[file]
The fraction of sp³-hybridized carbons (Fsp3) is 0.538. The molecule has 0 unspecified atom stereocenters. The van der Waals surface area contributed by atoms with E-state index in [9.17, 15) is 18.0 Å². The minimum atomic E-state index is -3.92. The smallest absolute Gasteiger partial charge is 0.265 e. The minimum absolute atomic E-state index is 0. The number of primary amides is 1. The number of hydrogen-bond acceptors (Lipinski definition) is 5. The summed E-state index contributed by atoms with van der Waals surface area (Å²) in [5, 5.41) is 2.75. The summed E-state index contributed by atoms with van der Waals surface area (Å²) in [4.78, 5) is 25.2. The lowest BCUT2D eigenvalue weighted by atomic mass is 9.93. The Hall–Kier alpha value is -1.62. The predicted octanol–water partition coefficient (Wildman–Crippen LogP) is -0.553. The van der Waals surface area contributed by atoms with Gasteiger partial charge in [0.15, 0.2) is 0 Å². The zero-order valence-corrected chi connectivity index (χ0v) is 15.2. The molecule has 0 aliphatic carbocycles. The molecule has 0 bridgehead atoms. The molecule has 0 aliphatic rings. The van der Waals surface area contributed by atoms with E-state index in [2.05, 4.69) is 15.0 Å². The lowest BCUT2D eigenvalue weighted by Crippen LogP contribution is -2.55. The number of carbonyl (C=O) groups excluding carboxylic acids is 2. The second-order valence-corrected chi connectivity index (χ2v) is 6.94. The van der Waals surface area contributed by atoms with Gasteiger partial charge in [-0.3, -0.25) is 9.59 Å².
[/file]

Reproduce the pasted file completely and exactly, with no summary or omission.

The fraction of sp³-hybridized carbons (Fsp3) is 0.538. The molecule has 0 unspecified atom stereocenters. The van der Waals surface area contributed by atoms with E-state index in [9.17, 15) is 18.0 Å². The minimum atomic E-state index is -3.92. The smallest absolute Gasteiger partial charge is 0.265 e. The minimum absolute atomic E-state index is 0. The number of primary amides is 1. The number of hydrogen-bond acceptors (Lipinski definition) is 5. The summed E-state index contributed by atoms with van der Waals surface area (Å²) in [5, 5.41) is 2.75. The summed E-state index contributed by atoms with van der Waals surface area (Å²) in [4.78, 5) is 25.2. The lowest BCUT2D eigenvalue weighted by atomic mass is 9.93. The Hall–Kier alpha value is -1.62. The predicted octanol–water partition coefficient (Wildman–Crippen LogP) is -0.553. The van der Waals surface area contributed by atoms with Gasteiger partial charge in [0.15, 0.2) is 0 Å². The zero-order valence-corrected chi connectivity index (χ0v) is 15.2. The molecule has 0 aliphatic carbocycles. The molecule has 0 bridgehead atoms. The molecule has 0 aliphatic rings. The van der Waals surface area contributed by atoms with E-state index in [2.05, 4.69) is 15.0 Å². The lowest BCUT2D eigenvalue weighted by Crippen LogP contribution is -2.55. The number of carbonyl (C=O) groups excluding carboxylic acids is 2. The second-order valence-corrected chi connectivity index (χ2v) is 6.94. The van der Waals surface area contributed by atoms with Gasteiger partial charge in [-0.3, -0.25) is 9.59 Å².